A Nanaimo woman says her rights have been violated because of new federal drunk driving provisions.
Lee Lowrie says she was recently at her sister’s home in Maple Ridge when she received a call from the RCMP stating they had a very personal issue they needed to speak to her directly about.
She assumed it was a family emergency and invited them into the home.
“They said there was a personal issue they needed to speak to me about. I immediately thought something had happened to a family member,” Lowrie said.
Lowrie and her boyfriend had travelled to Maple Ridge en route to pick up his children in Williams Lake. On the way to her sister’s house, the group stopped at the local pub for lunch. They each had one cocktail with the meal and headed home.
When they arrived home they sat by the pool and had a few beers, without any plans to leave the house that day. The police arrived at the home about two hours after they got home.
Under the federal government’s roadside provision, police are legally allowed to request a breathalyzer without any signs of impairment. The test can be requested within two hours of a driver being on the road, even after someone has returned home and had alcohol to drink.
WATCH: Victoria woman launches constitutional challenge of impaired driving laws
Lowrie failed the breathalyzer test even after explaining to the RCMP that she had been drinking for a couple hours.
“It was like living in a communist country with no rights. Truly I felt violated.”
Lowrie was issued a 90-day licence suspension and 30-day vehicle impoundment. She was also required to take a driving course. On top of that she had to figure out how to get home to Nanaimo and her boyfriend’s kids were stuck in Williams Lake.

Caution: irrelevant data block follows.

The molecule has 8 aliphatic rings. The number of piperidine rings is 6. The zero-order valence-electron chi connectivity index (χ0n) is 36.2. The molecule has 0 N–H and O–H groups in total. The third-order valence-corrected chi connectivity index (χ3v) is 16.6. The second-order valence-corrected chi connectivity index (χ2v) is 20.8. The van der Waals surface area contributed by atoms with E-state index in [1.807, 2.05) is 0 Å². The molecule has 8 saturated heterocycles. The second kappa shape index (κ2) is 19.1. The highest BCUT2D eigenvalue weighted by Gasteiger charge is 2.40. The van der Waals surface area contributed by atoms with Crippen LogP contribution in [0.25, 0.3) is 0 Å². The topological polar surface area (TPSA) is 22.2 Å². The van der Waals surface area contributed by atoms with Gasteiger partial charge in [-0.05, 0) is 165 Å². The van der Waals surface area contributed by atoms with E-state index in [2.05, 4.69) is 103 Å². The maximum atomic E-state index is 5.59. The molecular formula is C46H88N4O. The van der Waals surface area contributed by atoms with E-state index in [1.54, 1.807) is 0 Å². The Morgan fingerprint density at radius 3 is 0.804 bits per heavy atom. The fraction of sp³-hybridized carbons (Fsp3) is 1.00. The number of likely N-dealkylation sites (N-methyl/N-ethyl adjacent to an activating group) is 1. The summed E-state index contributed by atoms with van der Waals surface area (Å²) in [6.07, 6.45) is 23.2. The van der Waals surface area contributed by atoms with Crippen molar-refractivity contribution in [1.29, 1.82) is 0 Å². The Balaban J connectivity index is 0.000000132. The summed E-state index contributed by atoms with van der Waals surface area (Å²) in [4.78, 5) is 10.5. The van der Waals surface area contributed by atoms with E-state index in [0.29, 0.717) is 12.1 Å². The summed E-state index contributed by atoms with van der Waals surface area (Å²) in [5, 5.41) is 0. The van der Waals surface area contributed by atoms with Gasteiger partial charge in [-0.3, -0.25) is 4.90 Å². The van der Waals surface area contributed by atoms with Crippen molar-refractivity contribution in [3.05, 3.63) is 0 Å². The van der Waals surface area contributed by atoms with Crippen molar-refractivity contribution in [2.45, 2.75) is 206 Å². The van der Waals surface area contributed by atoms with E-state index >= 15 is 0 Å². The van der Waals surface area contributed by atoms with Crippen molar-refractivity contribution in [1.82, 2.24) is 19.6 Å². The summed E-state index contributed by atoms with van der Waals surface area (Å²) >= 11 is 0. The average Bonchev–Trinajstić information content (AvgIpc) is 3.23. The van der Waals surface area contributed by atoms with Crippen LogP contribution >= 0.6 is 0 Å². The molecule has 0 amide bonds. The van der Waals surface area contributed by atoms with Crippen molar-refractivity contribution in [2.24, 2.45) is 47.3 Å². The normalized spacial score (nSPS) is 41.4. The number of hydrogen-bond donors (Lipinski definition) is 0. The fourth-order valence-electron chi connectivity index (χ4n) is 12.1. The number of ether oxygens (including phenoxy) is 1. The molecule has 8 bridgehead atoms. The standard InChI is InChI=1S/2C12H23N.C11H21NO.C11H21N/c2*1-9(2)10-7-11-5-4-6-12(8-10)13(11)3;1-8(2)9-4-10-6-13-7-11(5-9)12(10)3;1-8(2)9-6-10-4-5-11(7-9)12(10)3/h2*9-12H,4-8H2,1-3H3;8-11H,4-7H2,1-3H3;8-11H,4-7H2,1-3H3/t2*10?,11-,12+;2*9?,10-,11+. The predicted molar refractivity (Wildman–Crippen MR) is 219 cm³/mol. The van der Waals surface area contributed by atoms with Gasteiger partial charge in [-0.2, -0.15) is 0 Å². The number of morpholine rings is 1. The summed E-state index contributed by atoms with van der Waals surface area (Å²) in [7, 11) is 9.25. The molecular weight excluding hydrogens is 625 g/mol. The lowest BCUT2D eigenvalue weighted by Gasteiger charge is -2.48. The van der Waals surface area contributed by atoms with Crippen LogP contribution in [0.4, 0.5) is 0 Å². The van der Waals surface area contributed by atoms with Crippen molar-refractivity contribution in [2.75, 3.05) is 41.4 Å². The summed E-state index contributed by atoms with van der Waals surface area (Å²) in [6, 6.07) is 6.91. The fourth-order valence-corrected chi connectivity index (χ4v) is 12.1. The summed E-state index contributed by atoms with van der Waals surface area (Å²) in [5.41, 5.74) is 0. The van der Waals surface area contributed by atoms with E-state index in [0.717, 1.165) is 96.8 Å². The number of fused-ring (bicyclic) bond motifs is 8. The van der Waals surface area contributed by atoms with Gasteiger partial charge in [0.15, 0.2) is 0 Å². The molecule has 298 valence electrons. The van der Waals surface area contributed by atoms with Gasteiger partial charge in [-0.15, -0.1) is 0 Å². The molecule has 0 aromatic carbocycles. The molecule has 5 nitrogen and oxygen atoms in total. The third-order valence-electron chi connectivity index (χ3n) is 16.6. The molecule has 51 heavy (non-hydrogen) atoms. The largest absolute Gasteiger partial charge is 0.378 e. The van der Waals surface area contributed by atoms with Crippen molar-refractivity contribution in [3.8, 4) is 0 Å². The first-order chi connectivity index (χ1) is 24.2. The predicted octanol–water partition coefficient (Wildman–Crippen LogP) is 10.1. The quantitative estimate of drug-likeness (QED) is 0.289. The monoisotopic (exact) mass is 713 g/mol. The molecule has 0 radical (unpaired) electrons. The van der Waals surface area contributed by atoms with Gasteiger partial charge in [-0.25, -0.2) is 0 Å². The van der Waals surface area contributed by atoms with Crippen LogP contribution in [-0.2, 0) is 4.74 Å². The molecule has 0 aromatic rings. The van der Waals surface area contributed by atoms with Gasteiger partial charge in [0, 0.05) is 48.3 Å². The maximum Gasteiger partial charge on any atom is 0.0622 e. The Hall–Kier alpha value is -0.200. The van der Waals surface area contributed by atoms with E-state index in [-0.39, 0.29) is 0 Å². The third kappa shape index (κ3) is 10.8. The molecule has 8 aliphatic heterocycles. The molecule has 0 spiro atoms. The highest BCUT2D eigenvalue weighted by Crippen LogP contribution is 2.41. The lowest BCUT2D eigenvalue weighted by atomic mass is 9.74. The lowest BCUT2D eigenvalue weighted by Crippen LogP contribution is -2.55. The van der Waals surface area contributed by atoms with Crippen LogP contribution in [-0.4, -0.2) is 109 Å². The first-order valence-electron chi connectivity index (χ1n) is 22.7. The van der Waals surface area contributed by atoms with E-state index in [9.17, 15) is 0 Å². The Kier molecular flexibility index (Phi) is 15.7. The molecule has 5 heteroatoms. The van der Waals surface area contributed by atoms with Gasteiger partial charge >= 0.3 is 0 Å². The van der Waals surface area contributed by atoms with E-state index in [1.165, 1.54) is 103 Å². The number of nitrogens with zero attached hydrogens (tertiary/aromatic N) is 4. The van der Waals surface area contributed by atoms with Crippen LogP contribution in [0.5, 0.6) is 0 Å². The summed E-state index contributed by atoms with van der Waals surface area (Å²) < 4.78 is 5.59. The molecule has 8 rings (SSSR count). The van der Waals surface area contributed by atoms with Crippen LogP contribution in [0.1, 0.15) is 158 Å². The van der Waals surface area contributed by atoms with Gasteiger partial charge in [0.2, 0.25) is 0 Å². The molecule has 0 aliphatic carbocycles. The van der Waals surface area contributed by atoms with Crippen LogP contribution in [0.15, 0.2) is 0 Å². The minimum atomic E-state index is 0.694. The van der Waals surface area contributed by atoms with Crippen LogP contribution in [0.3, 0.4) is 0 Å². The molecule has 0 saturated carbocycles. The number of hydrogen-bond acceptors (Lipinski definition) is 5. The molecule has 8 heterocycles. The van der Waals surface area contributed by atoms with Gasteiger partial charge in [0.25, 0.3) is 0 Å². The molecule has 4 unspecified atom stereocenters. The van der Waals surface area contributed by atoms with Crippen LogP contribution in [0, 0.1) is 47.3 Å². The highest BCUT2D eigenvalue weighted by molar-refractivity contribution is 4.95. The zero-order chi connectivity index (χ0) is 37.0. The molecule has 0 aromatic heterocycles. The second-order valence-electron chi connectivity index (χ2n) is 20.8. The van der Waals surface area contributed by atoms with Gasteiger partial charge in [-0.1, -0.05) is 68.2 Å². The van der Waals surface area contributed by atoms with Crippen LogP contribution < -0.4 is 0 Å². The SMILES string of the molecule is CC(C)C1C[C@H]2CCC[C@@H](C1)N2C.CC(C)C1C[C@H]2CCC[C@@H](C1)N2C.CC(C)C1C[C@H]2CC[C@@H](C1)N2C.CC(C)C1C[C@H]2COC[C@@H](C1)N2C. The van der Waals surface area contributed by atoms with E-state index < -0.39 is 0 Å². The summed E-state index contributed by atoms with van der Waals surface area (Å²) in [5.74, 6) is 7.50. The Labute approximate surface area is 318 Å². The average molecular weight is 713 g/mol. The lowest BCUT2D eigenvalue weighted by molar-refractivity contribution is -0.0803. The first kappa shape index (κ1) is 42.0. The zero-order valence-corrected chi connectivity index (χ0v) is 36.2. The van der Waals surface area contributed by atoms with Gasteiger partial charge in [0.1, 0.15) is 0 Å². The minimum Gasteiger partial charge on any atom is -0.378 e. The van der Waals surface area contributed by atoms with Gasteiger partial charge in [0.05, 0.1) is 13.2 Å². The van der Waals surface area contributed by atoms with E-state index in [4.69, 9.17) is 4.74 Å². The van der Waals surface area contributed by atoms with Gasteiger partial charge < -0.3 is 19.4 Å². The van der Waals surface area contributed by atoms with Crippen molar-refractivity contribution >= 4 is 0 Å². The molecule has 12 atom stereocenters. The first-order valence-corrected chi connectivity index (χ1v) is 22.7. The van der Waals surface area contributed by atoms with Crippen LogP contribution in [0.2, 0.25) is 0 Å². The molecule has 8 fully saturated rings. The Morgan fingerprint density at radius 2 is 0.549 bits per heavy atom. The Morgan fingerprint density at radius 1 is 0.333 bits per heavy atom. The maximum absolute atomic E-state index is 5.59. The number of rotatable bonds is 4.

WATCH: Breathalyzer backlash over Calgary woman’s costly roadside suspension in B.C.
Lowrie eventually won her case in court. But she will never get back the expenses she had to pay, nor the legal fees. In total, Lowrie says the ordeal cost her about $3,500 in total with lawyer expenses, travel, taxis, and vacation hours.
“This was devastating to my livelihood,” Lowrie said.
“I have never had a traffic violation in 25 years, it was horrible.”
Global News has reported extensively on the issues with the federal government’s new rules.
WATCH: More people complain about unfair ‘failure to blow’ tickets
Norma McLeod has taken her fight against Canada’s “unfair” roadside impaired driving test to court. The 76-year-old Victoria woman is working with a team of lawyers to launch a constitutional challenge against a law that allows police to demand a breathalyzer without any signs a driver is impaired.
“I just feel the police have no sympathy for us who have a hard time breathing,” McLeod said.
“I have gotten a lot more confident than I was before. Others have come forward with their problems as well.”
McLeod is part of a growing number of British Columbians who have come forward with concerns over the roadside breathalyzer rules.
In October 2017, Patty Dowler dropped off some empty cans at the local beer and wine store before picking up some beer. On her way home she was pulled over.
The officer told her she smelled alcohol on her breath, but Dowler is adamant she was not drinking and the smell came from the cans that had been in the hot vehicle. She was then asked to do a breathalyzer.
“I realized it was my Bell’s palsy. I am not able to form that seal to do the sobriety test.”
Bell’s palsy is a a medical condition where face muscles are weakened.
In McLeod’s case, she was pulled over after leaving a liquor store near her home. She showed no signs of impairment and was pulled over and ordered to conduct a breathalyzer test.
After blowing nine times, she was unable to make the machine register and had her car impounded, her licence revoked and even after a doctor produced a note saying she couldn’t physically breathe hard enough to pass the test, she failed an appeal.
McLeod survived mouth cancer, wears a mouth implement and has COPD, a respiratory illness.
Lawyers Jerry Steele and Jennifer Teryn from the law firm Jeremy Carr & Associates have now taken on McLeod’s case.
Steele says in this latest case, Lowrie had her rights infringed upon.
“The police are abusing new rights and authorities under the Criminal Code,” Steele said.
“They can only initiate a mandatory demand if someone is driving a vehicle.”
The B.C. government is currently in the midst of reviewing the impacts on roadside breathalyzers. Solicitor General Mike Farnworth has reached out to his federal counterparts to express the concern that has been brought to his attention by British Columbians.
“Seeing the numbers of complaints we are starting to see, we have written to the federal minister to explain this is an issue,” Farnworth said.